Business

Australia passes landmark law requiring tech giants to pay for news

Sydney: The Australian parliament on Thursday passed landmark legislation requiring global digital giants to pay for local news content, in a move closely watched around the world.

The law was easily passed after a recent deal relaxed binding rules that Facebook and Google had vehemently opposed in exchange for tech giants agreeing to pay local media companies.

The new law paves the way for Google and Facebook to invest tens of millions of dollars in local content deals, and could provide a model for resolving corporate conflicts with regulators around the world.

Google will now pay for the news content that appears in its “Showcase” product, and Facebook is expected to pay service providers who appear in its “News” product, which will be launched in Australia later this year.

The regulators have accused the companies that dominate online advertising of draining money from traditional news organizations while using their content for free.

Big tech companies have opposed the legislation vehemently from the start, fearing it would threaten their business models.

In particular, the companies objected to rules that made negotiations with media companies mandatory and granted an independent Australian arbitrator the right to impose a cash settlement.

This possibility was greatly curtailed by last-minute government adjustments.

“Most importantly, the law encourages parties to conduct business negotiations outside the law and the government is pleased to see progress on the part of both Google and Facebook recently in reaching trade arrangements with Australian news media companies,” Treasury Secretary Josh Frydenberg said in a statement.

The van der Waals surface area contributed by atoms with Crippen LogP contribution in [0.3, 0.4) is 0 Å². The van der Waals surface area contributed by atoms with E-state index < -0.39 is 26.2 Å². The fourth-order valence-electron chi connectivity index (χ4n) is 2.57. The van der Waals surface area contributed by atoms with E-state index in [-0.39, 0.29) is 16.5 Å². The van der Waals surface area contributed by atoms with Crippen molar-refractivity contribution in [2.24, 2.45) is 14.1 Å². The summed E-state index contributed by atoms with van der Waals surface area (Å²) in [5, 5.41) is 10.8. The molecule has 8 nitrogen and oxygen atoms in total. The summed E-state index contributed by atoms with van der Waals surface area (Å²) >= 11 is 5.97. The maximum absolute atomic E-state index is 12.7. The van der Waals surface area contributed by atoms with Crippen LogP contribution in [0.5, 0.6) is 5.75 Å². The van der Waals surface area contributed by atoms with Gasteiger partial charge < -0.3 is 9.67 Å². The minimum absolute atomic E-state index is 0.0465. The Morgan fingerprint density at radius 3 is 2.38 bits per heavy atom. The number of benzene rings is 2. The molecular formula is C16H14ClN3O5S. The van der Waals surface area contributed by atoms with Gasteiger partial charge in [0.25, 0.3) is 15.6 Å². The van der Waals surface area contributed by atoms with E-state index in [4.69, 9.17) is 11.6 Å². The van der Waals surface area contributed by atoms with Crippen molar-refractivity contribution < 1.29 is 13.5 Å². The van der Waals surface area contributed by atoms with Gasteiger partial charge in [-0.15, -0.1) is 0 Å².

Google was also careful to avoid creating a precedent that the platforms should pay anyone for links, something that could make its leading search engine inapplicable.

The social networking site Facebook It is less dependent on news content He initially said being forced to pay for news was simply not worth the hassle and shut down access to news content to his Australian users.

Public interest journalism

The government said the law, called the Compulsory Bargaining Act for Media and Digital Platforms, would ensure that news companies “are paid fair compensation for the content they create, thus helping to sustain public interest journalism in Australia”.

Facebook and Google now have two more months to come to other agreements that would prevent binding arbitration.

Google has already brokered millions of dollars in deals with local media companies, including the two largest: Rupert Murdoch’s News Corp and Nine Entertainment.

Facebook on Tuesday lifted a site-wide ban on Australian news, was brought in to protest the law, and announced its first proposed deal with an Australian media company, Seven West.

Facebook and Google both said they will invest approximately $ 1 billion each in news around the world over the next three years.

Critics of the law say it penalizes innovative firms and goes so far as to extract money through struggle But it is politically linked Traditional media.

Tech insiders see the legislation being driven, in particular, by News Corp. Rupert Murdoch, which dominates the local media landscape and has close ties to the conservative Australian government.

Nick Clegg, the head of global affairs, said Thursday that the original draft of the law would have forced Facebook to pay “potentially unlimited amounts of money to multinational media conglomerates under a arbitration system that intentionally misdescribes the relationship between publishers and Facebook.”

Thousands of press jobs and dozens of news outlets have been lost in Australia alone over the past decade as the sector has seen advertising revenue stream pouring into the digital players.

For every $ 100 Australian advertisers spend today, $ 49 goes to Google and $ 24 to Facebook, according to the country’s competition watchdog.

Related Articles

Leave a Reply

Your email address will not be published. Required fields are marked *

Back to top button